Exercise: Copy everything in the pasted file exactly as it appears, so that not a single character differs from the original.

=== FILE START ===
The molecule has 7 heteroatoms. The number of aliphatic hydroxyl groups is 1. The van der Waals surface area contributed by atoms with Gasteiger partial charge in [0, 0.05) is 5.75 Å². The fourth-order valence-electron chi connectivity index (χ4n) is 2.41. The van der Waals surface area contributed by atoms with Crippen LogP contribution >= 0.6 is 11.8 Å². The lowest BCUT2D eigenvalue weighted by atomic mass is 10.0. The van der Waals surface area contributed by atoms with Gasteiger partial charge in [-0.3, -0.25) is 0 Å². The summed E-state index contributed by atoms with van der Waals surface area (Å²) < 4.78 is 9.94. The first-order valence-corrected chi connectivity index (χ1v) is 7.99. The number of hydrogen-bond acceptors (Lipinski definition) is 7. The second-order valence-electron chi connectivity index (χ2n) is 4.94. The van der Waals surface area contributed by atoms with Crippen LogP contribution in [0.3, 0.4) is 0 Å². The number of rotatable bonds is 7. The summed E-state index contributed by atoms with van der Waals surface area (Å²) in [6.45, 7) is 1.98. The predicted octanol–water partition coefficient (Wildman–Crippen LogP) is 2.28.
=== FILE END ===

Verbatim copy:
The molecule has 7 heteroatoms. The number of aliphatic hydroxyl groups is 1. The van der Waals surface area contributed by atoms with Gasteiger partial charge in [0, 0.05) is 5.75 Å². The fourth-order valence-electron chi connectivity index (χ4n) is 2.41. The van der Waals surface area contributed by atoms with Crippen LogP contribution >= 0.6 is 11.8 Å². The lowest BCUT2D eigenvalue weighted by atomic mass is 10.0. The van der Waals surface area contributed by atoms with Gasteiger partial charge in [-0.3, -0.25) is 0 Å². The summed E-state index contributed by atoms with van der Waals surface area (Å²) < 4.78 is 9.94. The first-order valence-corrected chi connectivity index (χ1v) is 7.99. The number of hydrogen-bond acceptors (Lipinski definition) is 7. The second-order valence-electron chi connectivity index (χ2n) is 4.94. The van der Waals surface area contributed by atoms with Crippen LogP contribution in [0.3, 0.4) is 0 Å². The number of rotatable bonds is 7. The summed E-state index contributed by atoms with van der Waals surface area (Å²) in [6.45, 7) is 1.98. The predicted octanol–water partition coefficient (Wildman–Crippen LogP) is 2.28.